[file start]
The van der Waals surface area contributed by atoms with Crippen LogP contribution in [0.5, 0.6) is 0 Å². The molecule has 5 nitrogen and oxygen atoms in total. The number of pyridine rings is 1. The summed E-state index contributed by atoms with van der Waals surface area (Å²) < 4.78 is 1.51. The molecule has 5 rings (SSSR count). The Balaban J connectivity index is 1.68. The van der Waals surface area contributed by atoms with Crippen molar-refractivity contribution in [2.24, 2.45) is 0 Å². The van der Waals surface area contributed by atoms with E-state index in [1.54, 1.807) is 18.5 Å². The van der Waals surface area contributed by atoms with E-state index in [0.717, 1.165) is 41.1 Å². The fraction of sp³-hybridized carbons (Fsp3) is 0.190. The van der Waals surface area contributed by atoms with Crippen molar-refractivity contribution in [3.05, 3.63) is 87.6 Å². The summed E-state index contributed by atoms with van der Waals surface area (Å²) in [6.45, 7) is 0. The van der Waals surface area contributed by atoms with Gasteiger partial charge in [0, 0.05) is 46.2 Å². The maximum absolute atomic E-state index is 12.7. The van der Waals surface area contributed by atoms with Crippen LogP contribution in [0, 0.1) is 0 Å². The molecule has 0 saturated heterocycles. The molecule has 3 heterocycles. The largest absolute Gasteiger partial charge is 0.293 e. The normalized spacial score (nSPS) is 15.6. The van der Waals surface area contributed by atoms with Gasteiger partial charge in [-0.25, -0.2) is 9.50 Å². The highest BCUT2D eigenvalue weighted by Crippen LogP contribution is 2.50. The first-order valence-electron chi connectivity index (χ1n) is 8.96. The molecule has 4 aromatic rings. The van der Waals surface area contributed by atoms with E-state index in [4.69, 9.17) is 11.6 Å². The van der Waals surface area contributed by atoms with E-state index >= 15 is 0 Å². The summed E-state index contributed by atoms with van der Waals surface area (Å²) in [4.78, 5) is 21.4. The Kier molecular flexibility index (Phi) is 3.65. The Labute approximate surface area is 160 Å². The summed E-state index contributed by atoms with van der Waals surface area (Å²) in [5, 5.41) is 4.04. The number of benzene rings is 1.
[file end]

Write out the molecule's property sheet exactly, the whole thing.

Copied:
The van der Waals surface area contributed by atoms with Crippen LogP contribution in [0.5, 0.6) is 0 Å². The molecule has 5 nitrogen and oxygen atoms in total. The number of pyridine rings is 1. The summed E-state index contributed by atoms with van der Waals surface area (Å²) < 4.78 is 1.51. The molecule has 5 rings (SSSR count). The Balaban J connectivity index is 1.68. The van der Waals surface area contributed by atoms with Crippen molar-refractivity contribution in [2.24, 2.45) is 0 Å². The van der Waals surface area contributed by atoms with E-state index in [1.54, 1.807) is 18.5 Å². The van der Waals surface area contributed by atoms with E-state index in [0.717, 1.165) is 41.1 Å². The fraction of sp³-hybridized carbons (Fsp3) is 0.190. The van der Waals surface area contributed by atoms with Crippen molar-refractivity contribution in [3.05, 3.63) is 87.6 Å². The summed E-state index contributed by atoms with van der Waals surface area (Å²) in [6.45, 7) is 0. The van der Waals surface area contributed by atoms with Gasteiger partial charge in [0, 0.05) is 46.2 Å². The maximum absolute atomic E-state index is 12.7. The van der Waals surface area contributed by atoms with Crippen LogP contribution in [0, 0.1) is 0 Å². The molecule has 0 saturated heterocycles. The molecule has 3 heterocycles. The largest absolute Gasteiger partial charge is 0.293 e. The normalized spacial score (nSPS) is 15.6. The van der Waals surface area contributed by atoms with Gasteiger partial charge in [-0.25, -0.2) is 9.50 Å². The highest BCUT2D eigenvalue weighted by Crippen LogP contribution is 2.50. The first-order valence-electron chi connectivity index (χ1n) is 8.96. The molecule has 4 aromatic rings. The van der Waals surface area contributed by atoms with E-state index in [4.69, 9.17) is 11.6 Å². The van der Waals surface area contributed by atoms with E-state index >= 15 is 0 Å². The summed E-state index contributed by atoms with van der Waals surface area (Å²) in [4.78, 5) is 21.4. The Kier molecular flexibility index (Phi) is 3.65. The Labute approximate surface area is 160 Å². The summed E-state index contributed by atoms with van der Waals surface area (Å²) in [5, 5.41) is 4.04. The number of benzene rings is 1.